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Version in use is mysql-5.5.24.

In the Enterprise version of MySQL innodb_buffer_pool space is released after a while, however this does not appear to be happening in the community version.

I am not seeing free space in innodb_buffer_pool even after all the apps are shut down.

Is there such a difference between the Enterprise and Community versions of MySQL?

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1 Answer 1

In an ideal world, all of your data would be resident in the InnoDB buffer pool, all the time... so I had a really hard time thinking of a situation where evicting data from the InnoDB buffer pool would be a good thing, but I did find two cases.

I assume you're referring to this value:

mysql> show status like 'Innodb_buffer_pool_pages_free';
+-------------------------------+-------+
| Variable_name                 | Value |
+-------------------------------+-------+
| Innodb_buffer_pool_pages_free | 28    |
+-------------------------------+-------+
1 row in set (0.00 sec)

I can't directly address the Enterprise aspect, since I don't use it, but I can tell you that I was able to get "MySQL Community Server (GPL) 5.5.15-log" to actually free up space in the InnoDB buffer pool.

If you have a light enough traffic load or small enough data set that your InnoDB buffer pool is technically larger than is needed (and therefore already has blocks free, the value of innodb_buffer_pool_pages_free will actually increase if you delete rows from a table that's already in the buffer pool.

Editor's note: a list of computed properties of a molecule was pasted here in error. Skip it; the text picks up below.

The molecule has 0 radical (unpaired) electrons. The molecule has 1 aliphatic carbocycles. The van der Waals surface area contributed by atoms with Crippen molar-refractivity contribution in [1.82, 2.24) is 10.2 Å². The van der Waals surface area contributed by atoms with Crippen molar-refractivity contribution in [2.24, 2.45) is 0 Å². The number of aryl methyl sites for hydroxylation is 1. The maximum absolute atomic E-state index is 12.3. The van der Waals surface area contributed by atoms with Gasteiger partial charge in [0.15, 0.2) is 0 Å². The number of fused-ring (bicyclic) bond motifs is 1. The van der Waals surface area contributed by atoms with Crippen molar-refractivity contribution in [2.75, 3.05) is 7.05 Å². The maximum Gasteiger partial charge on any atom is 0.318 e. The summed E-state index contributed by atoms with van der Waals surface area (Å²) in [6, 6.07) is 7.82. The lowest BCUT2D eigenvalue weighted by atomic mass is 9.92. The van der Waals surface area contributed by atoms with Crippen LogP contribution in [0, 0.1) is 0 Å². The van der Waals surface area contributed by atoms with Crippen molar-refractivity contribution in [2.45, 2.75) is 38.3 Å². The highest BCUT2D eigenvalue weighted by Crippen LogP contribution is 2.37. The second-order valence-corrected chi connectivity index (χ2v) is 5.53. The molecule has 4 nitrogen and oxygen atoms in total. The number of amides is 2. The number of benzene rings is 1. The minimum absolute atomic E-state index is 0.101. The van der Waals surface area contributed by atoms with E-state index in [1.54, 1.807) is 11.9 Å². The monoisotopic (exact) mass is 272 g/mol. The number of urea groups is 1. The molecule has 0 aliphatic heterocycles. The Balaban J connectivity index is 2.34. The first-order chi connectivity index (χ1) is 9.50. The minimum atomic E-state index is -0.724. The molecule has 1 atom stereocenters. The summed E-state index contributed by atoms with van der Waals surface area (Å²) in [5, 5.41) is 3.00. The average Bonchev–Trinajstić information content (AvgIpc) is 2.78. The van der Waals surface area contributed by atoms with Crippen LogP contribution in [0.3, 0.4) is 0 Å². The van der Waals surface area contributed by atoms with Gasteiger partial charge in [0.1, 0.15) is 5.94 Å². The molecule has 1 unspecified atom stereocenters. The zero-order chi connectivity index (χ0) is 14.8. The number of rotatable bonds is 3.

In the example above, I started out with a value of 35 on a test server with very low traffic. I did SELECT * from a table that probably wasn't all in the pool, which dropped the value to 27. Then I deleted everything from the table and the value rose to 29... so at least in some cases, deletes from a table that is already in the pool will trigger an increase in the pages_free value, assuming your load isn't such that the pages will be claimed by a different table as soon as they are freed -- which is the case on my servers with much larger datasets and heavier traffic.

Similarly, from a second session, I created a small temporary table using InnoDB. This cost me 4 blocks from the pool. Then I closed that session, and immediately regained the 4 blocks back.

These same tests on a busy server don't yield the same results. The "free" pretty much stays at 0, which means I technically need a larger pool, though performance on that machine is quite adequate.

So the difference you are seeing may be a difference in traffic load and data size, rather than a difference in the server editions.

However, "free space" isn't something to be wished for, here, unless you gain that space by increasing the provisioned size of the pool.

I can think of no reason why actively evicting live data from the InnoDB buffer pool in the interest of "having more free space" there would be beneficial, at all, ever.

If a page is clean (i.e., its contents match the disk files where it came from because it's unmodified or modifications have been written back to the disk files), then it can be reused, without being "free" first. The InnoDB buffer pool is exactly where you want as much of your data as possible to always be resident.

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Thank you Michael for your detailed explanation. I got your point that we don't wish for free space in buffer pool. But I wonder how would I know if there is enough space or every time it has to make up space to accomodate new data into buffer pool. –  MNM Oct 18 '12 at 18:11

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